Hutchinson thinks West Point is headed in the right direction and hopes he can continue to be a part of West Point’s growth.

“There are a lot of things I want to see going forward that I want to be involved with to try to push for the city of West Point,” he said.

One thing he wants to push for is a more inclusive and engaged recreation department that can keep up with the city’s growth.

Hutchinson said he grew up in the housing authority with a single mother who raised three kids.

He went into the workforce after graduating from high school, working at a textile mill in Lanett, then as an operator at Milliken from 2004 until about 2007. From there, he worked at the site of the Kia plant for a couple of construction companies, then for Mobis in 2009 until 2020, working eight years there as a production supervisor. He started working as an operations supervisor for Freudenberg-NOK in LaGrange about six months ago.

During his term on the city council, Hutchinson is particularly proud of voting to make it so it’s not a felony to possess under an ounce of marijuana in West Point.

“So many young people … their lives have been changed drastically because of mistakes [they made] as youth to where they can’t get into schools, can’t get jobs, and things like that because of their background,” he said. “So, I think it’s very important to try to push those types of policies through.”

Hutchinson is also proud of supporting new housing developments in West Point.

“I would like the opportunity to continue to serve,” Hutchinson said. “I think I’ve got a lot to offer. I’m very unique; I’m very in-tune with the community. I’m very engaged with the community. I’m very transparent.”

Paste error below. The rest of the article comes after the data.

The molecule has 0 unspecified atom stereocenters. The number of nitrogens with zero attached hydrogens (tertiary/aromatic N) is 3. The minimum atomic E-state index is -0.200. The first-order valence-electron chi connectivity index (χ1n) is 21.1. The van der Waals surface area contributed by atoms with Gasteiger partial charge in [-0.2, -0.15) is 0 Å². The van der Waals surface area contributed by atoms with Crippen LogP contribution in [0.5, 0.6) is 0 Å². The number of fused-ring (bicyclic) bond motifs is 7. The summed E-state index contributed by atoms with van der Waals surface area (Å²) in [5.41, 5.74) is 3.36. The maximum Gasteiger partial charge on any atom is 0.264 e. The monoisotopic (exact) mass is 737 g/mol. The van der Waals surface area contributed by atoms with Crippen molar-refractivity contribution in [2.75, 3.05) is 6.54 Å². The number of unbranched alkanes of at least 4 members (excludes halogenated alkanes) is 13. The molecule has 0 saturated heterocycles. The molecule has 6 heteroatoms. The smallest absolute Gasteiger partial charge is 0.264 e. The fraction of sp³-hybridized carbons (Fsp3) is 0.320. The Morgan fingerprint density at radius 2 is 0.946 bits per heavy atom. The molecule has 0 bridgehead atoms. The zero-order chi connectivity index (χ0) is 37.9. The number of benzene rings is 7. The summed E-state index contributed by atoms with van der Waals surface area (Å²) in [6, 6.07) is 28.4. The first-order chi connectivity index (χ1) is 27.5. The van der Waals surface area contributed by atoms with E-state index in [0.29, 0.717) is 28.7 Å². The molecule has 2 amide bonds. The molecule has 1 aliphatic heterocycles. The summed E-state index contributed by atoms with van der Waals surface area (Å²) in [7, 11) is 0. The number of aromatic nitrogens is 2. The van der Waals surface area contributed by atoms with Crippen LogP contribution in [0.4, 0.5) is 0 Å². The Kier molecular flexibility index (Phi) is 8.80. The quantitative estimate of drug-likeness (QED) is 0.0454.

Hutchinson has five children and is taking business classes at West Georgia Technical College.

Joel Finlay said he’s been a West Point resident for about 25 years.

“I grew up in North Alabama in a town of about 8,000 people or so,” he said, referring to Albertville.  “I’m a business-minded person. I work for Batson-Cook Company — I’m in construction,” he said. “I have a civic-minded personality and goals. I’ve been a Scoutmaster at Troup 9003 here in West Point for the last 12 years or so. My goal in life is to hopefully improve the lives of other people.”

Finlay sees a lot of opportunities in West Point.

“We have a strong manufacturing entity with Kia, and now that Point University has moved here, we’ve got another opportunity to continue to grow,” he said.

He also said he saw employment potential in restaurants and businesses.

“As far as the educational system goes, I don’t want to undo anything there,” he said.

“We’ve got a good elementary school; it’s led by some good people. And putting a middle school in here would limit the kids’ ability to have bigger and better things.”

Finlay expressed that West Point kids can and do go to schools outside the West Point area.

If he gets elected, Finlay would like to make West Point more attractive to young people. He expressed concern that churches and civic clubs depend on older generations.

“It’s sad that we don’t have more 20s and 30s moving into West Point, and they don’t move into West Point because they probably consider it boring,” he said.

“If I was 20 years old, I’d want to be by the movie theaters and the bowling alleys and the nightlife that’s in Auburn and LaGrange. I mean, that’s where everybody that works here lives. And it’s disheartening.”

Finlay would also like to encourage the council to learn from other communities if it doesn’t already.

“We could learn a lot from potentially going to some of our peers, being other communities, and learning what they do to improve their towns,” he said.

Finlay said he graduated from Auburn University in 1996 with a bachelor’s degree in building science and a minor in business. He earned an MBA from Columbus State University in 2001.

He estimated that he’s been a member of First United Methodist Church in West Point for 24 years. His wife is a teacher at West Point Elementary, and their two children are in college.